No Exit: The Ingenious Grappling of Nate Diaz at UFC 196

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No Exit: The Ingenious Grappling of Nate Diaz at UFC 196
Christian Petersen/Zuffa LLC/Getty Images
Diaz submits McGregor via rear-naked choke.

Nate Diaz surprised many people on Saturday at UFC 196 when he submitted the Irish juggernaut Conor McGregor in the second round with a rear-naked choke. He was an underdog going into the fight, and in our staff picks, we all picked McGregor to win. 

Our rationale was that Diaz had been fighting mainly on the feet and that he wouldn't be able to withstand McGregor's striking. We were so wrong. McGregor's striking coach, Owen Roddy, told James Edwards of the Independent back in February that McGregor "hits like a middleweight." I don't know about the rest of the predictions crew, but I interpreted that to also mean he was used to getting hit like a middleweight too.

He was not. Nor welterweight. Nor could he compensate for Diaz's height and reach advantage, both new considerations in one of his fights. Although McGregor is the 145-pound champion and was originally planning to fight at 155, the bout with Diaz was fought at 170. There were many factors at play in this fight with which McGregor had not had to contend before.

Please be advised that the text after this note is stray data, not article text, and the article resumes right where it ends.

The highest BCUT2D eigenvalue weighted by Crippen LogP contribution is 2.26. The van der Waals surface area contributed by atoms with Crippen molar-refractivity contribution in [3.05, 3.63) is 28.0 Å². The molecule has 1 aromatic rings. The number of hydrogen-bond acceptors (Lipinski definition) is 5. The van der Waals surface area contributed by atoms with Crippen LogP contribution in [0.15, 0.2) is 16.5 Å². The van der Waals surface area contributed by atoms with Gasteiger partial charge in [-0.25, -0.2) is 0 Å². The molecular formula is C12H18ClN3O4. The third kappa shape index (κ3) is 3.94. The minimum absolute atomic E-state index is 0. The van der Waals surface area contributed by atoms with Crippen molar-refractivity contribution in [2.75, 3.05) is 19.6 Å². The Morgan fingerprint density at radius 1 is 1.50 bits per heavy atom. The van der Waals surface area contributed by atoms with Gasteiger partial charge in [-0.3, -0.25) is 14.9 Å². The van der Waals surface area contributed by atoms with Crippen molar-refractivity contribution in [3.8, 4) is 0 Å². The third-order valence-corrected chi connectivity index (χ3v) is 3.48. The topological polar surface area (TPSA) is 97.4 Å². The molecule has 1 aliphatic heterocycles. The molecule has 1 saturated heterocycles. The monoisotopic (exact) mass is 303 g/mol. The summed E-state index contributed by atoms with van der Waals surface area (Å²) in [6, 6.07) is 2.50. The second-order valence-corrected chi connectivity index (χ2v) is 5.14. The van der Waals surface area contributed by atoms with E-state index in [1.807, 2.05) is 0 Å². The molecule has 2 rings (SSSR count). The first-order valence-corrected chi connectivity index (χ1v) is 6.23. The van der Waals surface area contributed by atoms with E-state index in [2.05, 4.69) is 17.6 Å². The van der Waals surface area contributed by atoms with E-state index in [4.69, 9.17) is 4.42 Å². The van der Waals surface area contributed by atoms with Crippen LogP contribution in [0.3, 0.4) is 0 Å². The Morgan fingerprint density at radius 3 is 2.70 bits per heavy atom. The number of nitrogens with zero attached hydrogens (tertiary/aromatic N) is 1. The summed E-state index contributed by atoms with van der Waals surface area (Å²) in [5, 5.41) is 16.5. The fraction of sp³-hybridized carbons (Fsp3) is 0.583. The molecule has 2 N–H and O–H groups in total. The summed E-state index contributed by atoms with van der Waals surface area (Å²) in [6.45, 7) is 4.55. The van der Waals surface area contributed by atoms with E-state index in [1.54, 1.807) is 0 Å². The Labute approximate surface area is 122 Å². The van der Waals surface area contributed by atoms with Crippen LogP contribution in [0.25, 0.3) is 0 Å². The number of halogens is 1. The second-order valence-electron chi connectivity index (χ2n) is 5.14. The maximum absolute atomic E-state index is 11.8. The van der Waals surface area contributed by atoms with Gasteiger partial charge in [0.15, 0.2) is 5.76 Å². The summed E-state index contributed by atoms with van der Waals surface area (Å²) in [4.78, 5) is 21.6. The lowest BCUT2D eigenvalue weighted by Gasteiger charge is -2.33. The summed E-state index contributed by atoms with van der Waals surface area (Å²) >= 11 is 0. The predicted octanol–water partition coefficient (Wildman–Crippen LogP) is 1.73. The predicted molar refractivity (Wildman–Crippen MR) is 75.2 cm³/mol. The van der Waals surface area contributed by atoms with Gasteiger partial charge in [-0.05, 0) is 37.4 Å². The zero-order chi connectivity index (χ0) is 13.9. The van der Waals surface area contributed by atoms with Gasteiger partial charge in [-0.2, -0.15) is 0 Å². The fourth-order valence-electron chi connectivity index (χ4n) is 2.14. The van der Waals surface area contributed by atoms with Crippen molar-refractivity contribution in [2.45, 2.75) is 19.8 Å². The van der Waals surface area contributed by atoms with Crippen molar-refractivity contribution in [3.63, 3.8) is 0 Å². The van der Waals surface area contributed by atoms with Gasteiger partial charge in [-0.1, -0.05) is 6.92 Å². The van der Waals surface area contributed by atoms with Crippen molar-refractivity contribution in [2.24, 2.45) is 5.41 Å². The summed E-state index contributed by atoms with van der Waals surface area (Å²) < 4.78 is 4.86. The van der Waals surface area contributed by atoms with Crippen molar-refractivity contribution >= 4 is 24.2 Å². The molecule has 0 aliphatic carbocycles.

One of the biggest factors was Diaz's blistering Brazilian jiu-jitsu. McGregor has faced BJJ experts before, but the Diaz brothers are known for their extensive and traditional BJJ games. For example, in this fight, we saw an inverted guard—a position rarely seen in MMA that's usually relegated to grappling competitions or Rousimar Palhares.

Diaz proved on Saturday that a solid Brazilian jiu-jitsu background is as vital as ever in MMA. He was winning on the feet, as well, and McGregor seemed rocked by the time he shot for a double leg toward the end of the second round. Even so, it was ultimately Diaz's Brazilian jiu-jitsu that halted the juggernaut's star-making velocity.

And what jiu-jitsu it was. Seattle-based Brazilian jiu-jitsu black belt Tristan Matheson joined me to break down what happened. 

Diaz said he expected the fight to go to the ground, so before the fight, I analyzed his and McGregor's grappling. The pertinent takeaways from that were: